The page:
The well-insulated walls helped minimise heat and reduced direct sunlight penetration in houses. Exterior walls had minimal windows and where they existed, they were limited to narrow slots. Elements of design were added to local concepts to define its style and character and also cope with traditions and requirements of Islamic society.
In restoration work, efforts are to create an exact replica. Toward this, the Architectural Heritage department has made a detailed survey of the decorative elements and is now in the process of allotting codes to each of these elements. "The codes will help know the exact details of where that particular element was used in a building, in which room or which house it came from; we now have about 2,000 elements."
The only changes in the designs are addition of electricity, air conditioning and introduction of modern toilets. "These changes are internationally accepted and we use them in such a way as to not affect the design," Bukhash said.
One of the oldest markets and located in the old historic area, a walk through the souq takes one back to old times instantly.
It was restored in 1996 and continues to be an important business area with a number of commercial shops, stores and offices which retain patterns used in traditional markets.
From the exteriors, which are shaded, to the doors and the outlets, the souq is an important attraction for tourists as well.
The restoration has been done in accordance with the timeplan of different stages to make the market area attractive in all aspects.
Al Fahidi Fort is the oldest historic building with defence characteristics.
Other prominent defence buildings include forts, city walls, watchtowers and gates.
The fort was built in 1799 and was used as the ruler's residence until 1896 when Shaikh Maktoum Bin Hasher Al Maktoum moved to Al Shindagha. It was also a place of shelter for people whenever they were attacked.
The building was preserved in 1994 to showcase its historic value and was designated to become the national museum for Dubai.
Restoration work in Hatta Village started in 1997 and it was opened for the public over a decade ago.
Located more than 100 kilometres away from the city, Hatta Village is located between two mountains. Archaeological discoveries show that the village was inhabited 2,000-3,000 years ago.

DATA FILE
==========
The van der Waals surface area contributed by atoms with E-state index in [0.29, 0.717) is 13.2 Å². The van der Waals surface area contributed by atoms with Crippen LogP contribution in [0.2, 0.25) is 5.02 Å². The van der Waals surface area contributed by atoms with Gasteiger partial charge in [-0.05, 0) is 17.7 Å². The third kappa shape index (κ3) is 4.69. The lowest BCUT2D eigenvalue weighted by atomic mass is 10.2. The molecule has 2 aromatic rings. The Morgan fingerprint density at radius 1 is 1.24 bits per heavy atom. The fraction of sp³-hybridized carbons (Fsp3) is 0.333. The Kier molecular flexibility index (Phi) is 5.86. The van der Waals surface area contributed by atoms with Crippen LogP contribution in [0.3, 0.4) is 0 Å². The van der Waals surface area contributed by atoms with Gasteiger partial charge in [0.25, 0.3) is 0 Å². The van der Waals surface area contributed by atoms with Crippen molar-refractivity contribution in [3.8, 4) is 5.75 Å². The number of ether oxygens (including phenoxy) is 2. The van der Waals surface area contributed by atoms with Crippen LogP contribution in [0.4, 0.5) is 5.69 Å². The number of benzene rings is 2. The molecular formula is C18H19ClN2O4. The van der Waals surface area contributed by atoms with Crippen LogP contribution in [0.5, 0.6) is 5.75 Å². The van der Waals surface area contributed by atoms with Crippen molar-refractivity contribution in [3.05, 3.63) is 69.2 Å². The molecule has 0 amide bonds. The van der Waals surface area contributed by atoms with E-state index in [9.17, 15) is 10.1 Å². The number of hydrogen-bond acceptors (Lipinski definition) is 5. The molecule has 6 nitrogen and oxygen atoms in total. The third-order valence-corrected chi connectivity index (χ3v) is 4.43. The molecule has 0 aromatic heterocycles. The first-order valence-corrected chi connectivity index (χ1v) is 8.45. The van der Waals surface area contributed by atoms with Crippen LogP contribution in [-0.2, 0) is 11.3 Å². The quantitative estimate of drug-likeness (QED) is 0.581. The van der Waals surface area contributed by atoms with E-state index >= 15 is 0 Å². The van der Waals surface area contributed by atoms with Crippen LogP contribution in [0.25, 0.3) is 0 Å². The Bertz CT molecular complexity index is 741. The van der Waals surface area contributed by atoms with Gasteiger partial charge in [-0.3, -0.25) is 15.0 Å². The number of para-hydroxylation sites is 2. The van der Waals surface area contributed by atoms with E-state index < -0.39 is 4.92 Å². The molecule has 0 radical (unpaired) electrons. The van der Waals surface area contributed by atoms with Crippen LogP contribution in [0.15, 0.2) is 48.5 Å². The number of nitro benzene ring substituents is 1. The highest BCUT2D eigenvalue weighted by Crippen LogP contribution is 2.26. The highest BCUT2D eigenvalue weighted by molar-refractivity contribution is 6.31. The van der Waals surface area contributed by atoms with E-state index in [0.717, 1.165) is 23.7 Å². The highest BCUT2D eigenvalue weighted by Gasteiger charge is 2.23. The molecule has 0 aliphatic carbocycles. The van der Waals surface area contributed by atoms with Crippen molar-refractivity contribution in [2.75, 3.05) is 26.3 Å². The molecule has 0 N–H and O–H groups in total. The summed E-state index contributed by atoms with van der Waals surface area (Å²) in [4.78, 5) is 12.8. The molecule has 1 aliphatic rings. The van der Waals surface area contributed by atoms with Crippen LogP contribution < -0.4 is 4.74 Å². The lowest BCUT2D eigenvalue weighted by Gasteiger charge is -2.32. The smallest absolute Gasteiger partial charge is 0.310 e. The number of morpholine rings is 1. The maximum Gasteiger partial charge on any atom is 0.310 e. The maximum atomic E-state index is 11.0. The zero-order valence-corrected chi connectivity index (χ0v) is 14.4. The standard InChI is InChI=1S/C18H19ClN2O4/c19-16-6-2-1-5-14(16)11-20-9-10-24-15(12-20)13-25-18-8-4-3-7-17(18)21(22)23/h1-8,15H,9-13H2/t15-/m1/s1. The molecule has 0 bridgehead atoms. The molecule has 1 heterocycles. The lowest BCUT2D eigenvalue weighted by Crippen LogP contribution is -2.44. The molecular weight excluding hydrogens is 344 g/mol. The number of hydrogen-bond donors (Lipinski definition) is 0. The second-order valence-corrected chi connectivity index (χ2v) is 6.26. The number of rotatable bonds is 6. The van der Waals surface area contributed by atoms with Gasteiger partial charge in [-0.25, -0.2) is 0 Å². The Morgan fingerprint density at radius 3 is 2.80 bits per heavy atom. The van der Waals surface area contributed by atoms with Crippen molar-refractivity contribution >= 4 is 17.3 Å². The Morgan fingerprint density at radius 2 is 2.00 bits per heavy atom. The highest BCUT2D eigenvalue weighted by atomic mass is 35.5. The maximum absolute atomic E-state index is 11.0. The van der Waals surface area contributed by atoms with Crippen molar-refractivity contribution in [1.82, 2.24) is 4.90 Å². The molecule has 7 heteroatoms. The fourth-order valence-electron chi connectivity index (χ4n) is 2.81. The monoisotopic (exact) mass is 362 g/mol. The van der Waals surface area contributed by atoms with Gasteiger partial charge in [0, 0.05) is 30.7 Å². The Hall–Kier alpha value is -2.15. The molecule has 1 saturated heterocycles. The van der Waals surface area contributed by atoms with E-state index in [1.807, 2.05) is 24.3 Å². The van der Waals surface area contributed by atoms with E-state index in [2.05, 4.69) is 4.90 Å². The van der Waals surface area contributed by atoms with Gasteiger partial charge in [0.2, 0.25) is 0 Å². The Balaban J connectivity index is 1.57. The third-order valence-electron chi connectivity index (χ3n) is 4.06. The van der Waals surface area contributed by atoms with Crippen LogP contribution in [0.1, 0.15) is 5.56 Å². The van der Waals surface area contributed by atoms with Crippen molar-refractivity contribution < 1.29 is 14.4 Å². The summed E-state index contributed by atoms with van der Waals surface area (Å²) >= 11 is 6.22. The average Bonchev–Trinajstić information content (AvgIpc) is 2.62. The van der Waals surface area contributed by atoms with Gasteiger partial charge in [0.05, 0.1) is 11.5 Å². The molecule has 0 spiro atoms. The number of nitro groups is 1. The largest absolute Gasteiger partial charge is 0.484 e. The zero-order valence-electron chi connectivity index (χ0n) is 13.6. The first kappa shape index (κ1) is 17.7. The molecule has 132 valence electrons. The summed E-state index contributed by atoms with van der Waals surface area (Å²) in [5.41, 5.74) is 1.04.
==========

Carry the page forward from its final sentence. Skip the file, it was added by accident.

It was decided to use it as a heritage village to revive old social customs and traditions.
The village represents a remarkable architectural form that includes about 30 buildings — the fort, the house of the governor, the mosque, houses, palm trees farms and water irrigation channels.
The building of Al Ahmadiya School was conserved 17 years ago. The restored school was officially opened in the year 2000.
The oldest semi-official school in the emirate of Dubai, it was originally built in 1912 by Shaikh Ahmad Bin Dalmook and was named after him. The school has among its alumni many renowned names and it was a major centre of knowledge and science.
It is two-storeyed, with a middle open space connected to a main entrance, and surrounded by rewakes, with traditional arches leading to different classrooms.
It was decided to rehabilitate it into a museum in order to illustrate the history of education in Dubai.
The traditional architecture of Dubai effectively utilised design elements and construction materials to deal with the hot and humid climate here.
The houses had thick walls for insulation, fewer windows to prevent glare penetration and devices to take advantage of the cooling breeze.
Due to scarcity of solid building materials in coastal areas, people quarried coral reefs to substitute for stone. The porous material of the coral block made it an excellent natural insulating material.
Coral stone, shell and gypsum were the basic materials for walls; pal leaves, chandals and wood joists were used to construct roofs.
"Due to less availability in local markets, we have to mostly get the materials from other countries as we want what was used originally in the traditional construction. We are importing the material from places like Yemen, Burma and East Africa," Bukhash said.
However, once restored, the buildings are much stronger than modern day concrete structures and require maintenance every two to three years.
"We have to be careful about the routine problems that can arise like termite but generally, these are stronger."
Retaining original form
The clear challenge is to keep the building as close as possible to its original form and efforts to restore it start from getting to know what the building was originally.
"After identifying a building, which is a continuous process, we do a complete architectural survey. For example, we take old pictures of the building to know how it originally was, and also try to reach people who lived in that period or in those buildings.
"The effort is to keep the original as much as possible and a replica is made only when the original form is totally damaged. We have conducted at least 300 such interviews so far for the buildings that we have restored," Bukhash said.